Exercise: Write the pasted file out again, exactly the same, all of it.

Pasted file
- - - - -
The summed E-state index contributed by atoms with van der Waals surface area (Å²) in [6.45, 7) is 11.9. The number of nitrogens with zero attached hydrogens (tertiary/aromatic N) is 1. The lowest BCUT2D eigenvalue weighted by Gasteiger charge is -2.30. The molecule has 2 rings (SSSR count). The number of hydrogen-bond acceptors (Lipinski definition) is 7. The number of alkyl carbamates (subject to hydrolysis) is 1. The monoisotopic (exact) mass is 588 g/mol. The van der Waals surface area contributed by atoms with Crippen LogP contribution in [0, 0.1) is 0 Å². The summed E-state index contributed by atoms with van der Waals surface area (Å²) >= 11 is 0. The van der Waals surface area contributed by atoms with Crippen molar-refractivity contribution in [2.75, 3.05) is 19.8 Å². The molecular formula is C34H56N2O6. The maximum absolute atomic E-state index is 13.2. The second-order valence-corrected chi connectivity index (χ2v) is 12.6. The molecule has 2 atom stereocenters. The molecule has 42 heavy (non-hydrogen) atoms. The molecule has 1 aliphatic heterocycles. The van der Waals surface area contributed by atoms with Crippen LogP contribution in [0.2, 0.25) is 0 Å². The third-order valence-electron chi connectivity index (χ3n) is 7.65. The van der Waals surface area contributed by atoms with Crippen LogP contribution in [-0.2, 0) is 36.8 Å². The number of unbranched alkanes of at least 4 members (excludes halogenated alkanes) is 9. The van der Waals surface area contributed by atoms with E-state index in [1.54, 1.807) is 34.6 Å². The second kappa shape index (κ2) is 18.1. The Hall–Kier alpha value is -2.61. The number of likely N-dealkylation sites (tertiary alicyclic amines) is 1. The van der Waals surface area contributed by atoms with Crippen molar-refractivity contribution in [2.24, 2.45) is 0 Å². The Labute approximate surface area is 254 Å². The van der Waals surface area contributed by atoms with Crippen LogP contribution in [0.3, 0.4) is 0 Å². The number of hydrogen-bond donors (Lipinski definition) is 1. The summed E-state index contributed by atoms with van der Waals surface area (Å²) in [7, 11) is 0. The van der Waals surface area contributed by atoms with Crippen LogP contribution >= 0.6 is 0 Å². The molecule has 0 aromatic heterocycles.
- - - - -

The summed E-state index contributed by atoms with van der Waals surface area (Å²) in [6.45, 7) is 11.9. The number of nitrogens with zero attached hydrogens (tertiary/aromatic N) is 1. The lowest BCUT2D eigenvalue weighted by Gasteiger charge is -2.30. The molecule has 2 rings (SSSR count). The number of hydrogen-bond acceptors (Lipinski definition) is 7. The number of alkyl carbamates (subject to hydrolysis) is 1. The monoisotopic (exact) mass is 588 g/mol. The van der Waals surface area contributed by atoms with Crippen LogP contribution in [0, 0.1) is 0 Å². The summed E-state index contributed by atoms with van der Waals surface area (Å²) >= 11 is 0. The van der Waals surface area contributed by atoms with Crippen molar-refractivity contribution in [2.75, 3.05) is 19.8 Å². The molecular formula is C34H56N2O6. The maximum absolute atomic E-state index is 13.2. The second-order valence-corrected chi connectivity index (χ2v) is 12.6. The molecule has 2 atom stereocenters. The molecule has 42 heavy (non-hydrogen) atoms. The molecule has 1 aliphatic heterocycles. The van der Waals surface area contributed by atoms with Crippen LogP contribution in [0.2, 0.25) is 0 Å². The third-order valence-electron chi connectivity index (χ3n) is 7.65. The van der Waals surface area contributed by atoms with Crippen LogP contribution in [-0.2, 0) is 36.8 Å². The number of unbranched alkanes of at least 4 members (excludes halogenated alkanes) is 9. The van der Waals surface area contributed by atoms with E-state index in [1.54, 1.807) is 34.6 Å². The second kappa shape index (κ2) is 18.1. The Hall–Kier alpha value is -2.61. The number of likely N-dealkylation sites (tertiary alicyclic amines) is 1. The van der Waals surface area contributed by atoms with Crippen molar-refractivity contribution in [2.24, 2.45) is 0 Å². The Labute approximate surface area is 254 Å². The van der Waals surface area contributed by atoms with Crippen LogP contribution in [0.3, 0.4) is 0 Å². The number of hydrogen-bond donors (Lipinski definition) is 1. The summed E-state index contributed by atoms with van der Waals surface area (Å²) in [7, 11) is 0. The van der Waals surface area contributed by atoms with Crippen LogP contribution >= 0.6 is 0 Å². The molecule has 0 aromatic heterocycles.